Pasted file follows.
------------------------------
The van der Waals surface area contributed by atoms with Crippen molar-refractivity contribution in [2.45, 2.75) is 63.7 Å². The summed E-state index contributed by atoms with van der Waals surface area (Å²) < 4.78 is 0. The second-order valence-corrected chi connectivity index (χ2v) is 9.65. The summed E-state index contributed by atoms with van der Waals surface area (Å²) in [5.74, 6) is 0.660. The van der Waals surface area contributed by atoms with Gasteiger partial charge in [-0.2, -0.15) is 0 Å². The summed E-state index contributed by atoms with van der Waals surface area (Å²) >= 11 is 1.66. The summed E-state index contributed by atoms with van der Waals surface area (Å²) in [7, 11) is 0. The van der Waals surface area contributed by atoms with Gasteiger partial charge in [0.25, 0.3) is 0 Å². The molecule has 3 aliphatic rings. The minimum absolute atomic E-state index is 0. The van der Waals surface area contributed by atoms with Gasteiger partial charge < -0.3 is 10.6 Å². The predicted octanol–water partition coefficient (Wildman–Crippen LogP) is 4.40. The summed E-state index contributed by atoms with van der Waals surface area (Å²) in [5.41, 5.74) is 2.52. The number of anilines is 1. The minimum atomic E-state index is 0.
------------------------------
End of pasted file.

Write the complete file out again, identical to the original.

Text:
The van der Waals surface area contributed by atoms with Crippen molar-refractivity contribution in [2.45, 2.75) is 63.7 Å². The summed E-state index contributed by atoms with van der Waals surface area (Å²) < 4.78 is 0. The second-order valence-corrected chi connectivity index (χ2v) is 9.65. The summed E-state index contributed by atoms with van der Waals surface area (Å²) in [5.74, 6) is 0.660. The van der Waals surface area contributed by atoms with Gasteiger partial charge in [-0.2, -0.15) is 0 Å². The summed E-state index contributed by atoms with van der Waals surface area (Å²) >= 11 is 1.66. The summed E-state index contributed by atoms with van der Waals surface area (Å²) in [7, 11) is 0. The van der Waals surface area contributed by atoms with Gasteiger partial charge in [0.25, 0.3) is 0 Å². The molecule has 3 aliphatic rings. The minimum absolute atomic E-state index is 0. The van der Waals surface area contributed by atoms with Gasteiger partial charge < -0.3 is 10.6 Å². The predicted octanol–water partition coefficient (Wildman–Crippen LogP) is 4.40. The summed E-state index contributed by atoms with van der Waals surface area (Å²) in [5.41, 5.74) is 2.52. The number of anilines is 1. The minimum atomic E-state index is 0.